Social Media and Democracy- transforming citizenry

This is an emerging phenomena in the industrialized and the developing world, that the information highway is getting more decentralized and ‘democratized’ that the common man has more access to diverse streams of data in order to make an informed political choice. Elections come periodically and the official campaigning for the polls have a limited time period but online political campaigns begin away before. Twitter has started official political twitter accounts for the 2012 presidential polls. With the power of smart phones and facebook, twitter at a push of a tab; social media is transforming citizenry in a way not seen in decades.  Online forums like blogs are the platforms for independent commentators and citizen journalists. These are not checked for authenticity of data unlike the Lesbian Blogger in Damascus who eventually turned out to be a Brit guy!  More often than not, blogs are the only source for videos and other content to escape out of repressive regimes like North Korea and Burma or even Southern Thailand.

Arab Spring and how Social Media was used to organize protests from Tunis to Tahrir to Pearl Square is now a legend.  Some commentators like Malcolm Gladwell, have suggest that protest in the late 1980’s against the communists in the Eastern Bloc were aggregated and triggered in the absence of any technology; emphasis of message over medium. Thats a valid argument; but here is the difference- the flood of credible accessible content as a source of digital activism with real world impact is changing a dormant electorate and making it into an active group of people who dynamically influence policy. The Third Sector- the civil society has gained an amplified voice in this context.  As the world is more than ever living in smaller settlements in cities, with access to the information super-highway, legislative pre-process will be more than ever dynamic. The Corporate-Politician Complex Nexus is increasing being exposed with sting journalism and independent documentary film makers getting a platform to upload their films and getting popular virally.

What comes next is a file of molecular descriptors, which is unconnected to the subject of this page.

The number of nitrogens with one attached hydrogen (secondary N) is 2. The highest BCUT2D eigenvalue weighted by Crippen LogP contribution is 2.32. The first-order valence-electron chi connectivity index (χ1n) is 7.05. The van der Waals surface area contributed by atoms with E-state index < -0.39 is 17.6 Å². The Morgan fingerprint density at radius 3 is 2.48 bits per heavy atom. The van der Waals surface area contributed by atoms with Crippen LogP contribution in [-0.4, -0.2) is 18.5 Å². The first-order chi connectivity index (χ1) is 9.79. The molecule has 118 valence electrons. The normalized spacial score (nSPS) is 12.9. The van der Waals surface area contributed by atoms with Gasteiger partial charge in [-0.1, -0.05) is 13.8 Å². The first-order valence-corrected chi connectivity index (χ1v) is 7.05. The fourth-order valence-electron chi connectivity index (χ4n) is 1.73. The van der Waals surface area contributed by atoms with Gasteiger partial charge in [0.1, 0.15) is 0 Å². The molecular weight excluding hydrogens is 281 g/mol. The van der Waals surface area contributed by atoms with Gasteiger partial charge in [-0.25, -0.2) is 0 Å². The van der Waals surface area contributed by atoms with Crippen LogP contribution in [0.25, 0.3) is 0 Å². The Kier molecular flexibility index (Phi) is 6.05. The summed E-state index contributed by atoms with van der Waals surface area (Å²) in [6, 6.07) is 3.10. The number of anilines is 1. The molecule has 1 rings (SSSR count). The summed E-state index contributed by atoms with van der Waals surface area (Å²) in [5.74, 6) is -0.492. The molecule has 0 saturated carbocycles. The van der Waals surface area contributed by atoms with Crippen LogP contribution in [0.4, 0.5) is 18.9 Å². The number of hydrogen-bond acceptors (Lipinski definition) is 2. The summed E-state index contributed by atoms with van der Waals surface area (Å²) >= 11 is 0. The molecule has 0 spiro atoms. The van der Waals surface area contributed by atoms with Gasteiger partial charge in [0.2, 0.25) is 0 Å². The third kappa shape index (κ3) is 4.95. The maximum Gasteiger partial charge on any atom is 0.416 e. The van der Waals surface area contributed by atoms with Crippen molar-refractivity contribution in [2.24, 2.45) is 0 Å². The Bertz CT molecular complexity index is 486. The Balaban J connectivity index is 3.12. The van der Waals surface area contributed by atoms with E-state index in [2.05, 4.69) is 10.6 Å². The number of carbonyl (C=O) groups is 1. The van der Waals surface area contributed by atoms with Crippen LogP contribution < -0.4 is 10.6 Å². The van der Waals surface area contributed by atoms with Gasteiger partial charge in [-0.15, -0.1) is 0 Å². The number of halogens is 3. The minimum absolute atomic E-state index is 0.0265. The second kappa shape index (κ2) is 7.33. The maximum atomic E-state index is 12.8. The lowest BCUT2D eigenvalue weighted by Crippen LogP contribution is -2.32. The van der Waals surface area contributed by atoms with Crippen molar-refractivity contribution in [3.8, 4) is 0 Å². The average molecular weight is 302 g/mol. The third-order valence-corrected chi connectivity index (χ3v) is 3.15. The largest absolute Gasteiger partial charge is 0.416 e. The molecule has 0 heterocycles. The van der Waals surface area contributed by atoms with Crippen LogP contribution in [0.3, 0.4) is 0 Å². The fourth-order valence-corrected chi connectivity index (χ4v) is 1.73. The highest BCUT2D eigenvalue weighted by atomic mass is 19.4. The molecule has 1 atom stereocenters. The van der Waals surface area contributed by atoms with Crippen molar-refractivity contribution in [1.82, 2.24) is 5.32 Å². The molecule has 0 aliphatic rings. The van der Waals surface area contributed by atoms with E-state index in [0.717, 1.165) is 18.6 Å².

Now the Medium is amending the message to be more popular. Gen Y does not watch TV anymore, or atleast it watches TV on the internet. Its changing citizenry to be a more active part of governing themselves. This change is for the better instead of depending on a cabal of wise men in the executive branch. Better feedback from Civil Society will make for effective socially constructed bottom up policy implementation.  The 2011 Singapore Parliamentary Polls are case in point of a opposition campaign completely dependent on Social Media for publicity and it did work in patches. The Anna Hazare movement was led by a army of social media volunteers, in order to mobilize the middle class (the author of this post did his tiny bit as well to spread the message), It will be interesting to notice how electoral democracy changes in the coming years in the onslaught of social media. The test case will be the 2012 US elections. More updates in this domain will be coming up.

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